So far the accuracy of the blood-based tests is in dispute. Foundation Medicine, a company in Cambridge, Massachusetts, that offers a DNA test for biopsied tissue samples, says they may yield false results and steer patients to the wrong drugs. “We get many calls from doctors with results from [a tissue biopsy] and then totally different results from a liquid biopsy,” says the company’s chief scientific officer, Phil Stephens. “The results are completely discordant and all over the map. That is bad for physicians and bad for patients.” Guardant CEO Helmy Eltoukhy, however, says his company has data from over 3,000 patients indicating that the two test types agree more than 90 percent of the time. “We don’t look at it as experimental,” he says.Though it might seem that Foundation Medicine sometimes produces results that aren't useful because they're 'discordant', the results between genetic tests from solid tumors and plasma DNA don't have to match at all. A service provider sequencing a tumour may be able to get over 90% purity of tumour DNA in their samples, which makes it dead easy to call mutations. Plasma DNA, however, contains a ton of normal unmutated DNA, which dilutes the signal from mutated DNA significantly, making it harder to find anything of potential importance. In effect, you might be trying to use a liquid biopsy to find rare mutated DNA that's present at only 1% or less. (Guardant has a vaguely written patent about how they deal with this issue.)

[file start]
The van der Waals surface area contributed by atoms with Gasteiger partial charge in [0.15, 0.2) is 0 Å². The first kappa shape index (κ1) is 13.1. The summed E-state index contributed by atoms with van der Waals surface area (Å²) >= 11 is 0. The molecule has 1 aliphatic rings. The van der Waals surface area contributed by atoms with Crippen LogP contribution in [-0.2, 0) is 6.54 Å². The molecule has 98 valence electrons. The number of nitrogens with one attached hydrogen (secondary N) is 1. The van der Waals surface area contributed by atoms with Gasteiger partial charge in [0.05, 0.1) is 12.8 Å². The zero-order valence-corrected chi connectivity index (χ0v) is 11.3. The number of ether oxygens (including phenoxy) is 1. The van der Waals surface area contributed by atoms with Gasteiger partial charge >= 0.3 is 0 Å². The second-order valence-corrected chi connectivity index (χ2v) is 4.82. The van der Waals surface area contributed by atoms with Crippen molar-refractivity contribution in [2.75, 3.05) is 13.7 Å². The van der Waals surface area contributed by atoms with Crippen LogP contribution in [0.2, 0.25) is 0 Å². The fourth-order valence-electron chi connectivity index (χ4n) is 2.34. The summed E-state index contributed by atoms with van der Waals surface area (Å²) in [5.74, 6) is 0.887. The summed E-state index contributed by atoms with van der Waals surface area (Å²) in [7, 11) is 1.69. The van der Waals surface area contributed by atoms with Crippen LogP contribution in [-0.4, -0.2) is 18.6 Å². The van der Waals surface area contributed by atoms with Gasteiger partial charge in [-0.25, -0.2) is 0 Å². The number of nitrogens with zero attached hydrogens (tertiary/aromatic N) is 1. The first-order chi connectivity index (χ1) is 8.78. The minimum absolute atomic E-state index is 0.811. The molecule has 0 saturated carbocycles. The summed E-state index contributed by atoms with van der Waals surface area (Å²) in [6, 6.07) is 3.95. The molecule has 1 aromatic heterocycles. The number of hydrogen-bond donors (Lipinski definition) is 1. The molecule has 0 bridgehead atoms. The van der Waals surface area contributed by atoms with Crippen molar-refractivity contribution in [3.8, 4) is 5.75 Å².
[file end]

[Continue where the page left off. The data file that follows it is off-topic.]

One final note:
Whether DNA tests really help patients when they’re used to guide treatment is also a matter of dispute. Foundation Medicine issued a press release in May describing work by MD Anderson Cancer Center that compared 175 people who got its test, called FoundationOne. It said those who received a therapy matched to one of the mutations it uncovered lived three months longer on average than those who didn’t.I'd say that's evidence liquid biopsies are helping patients.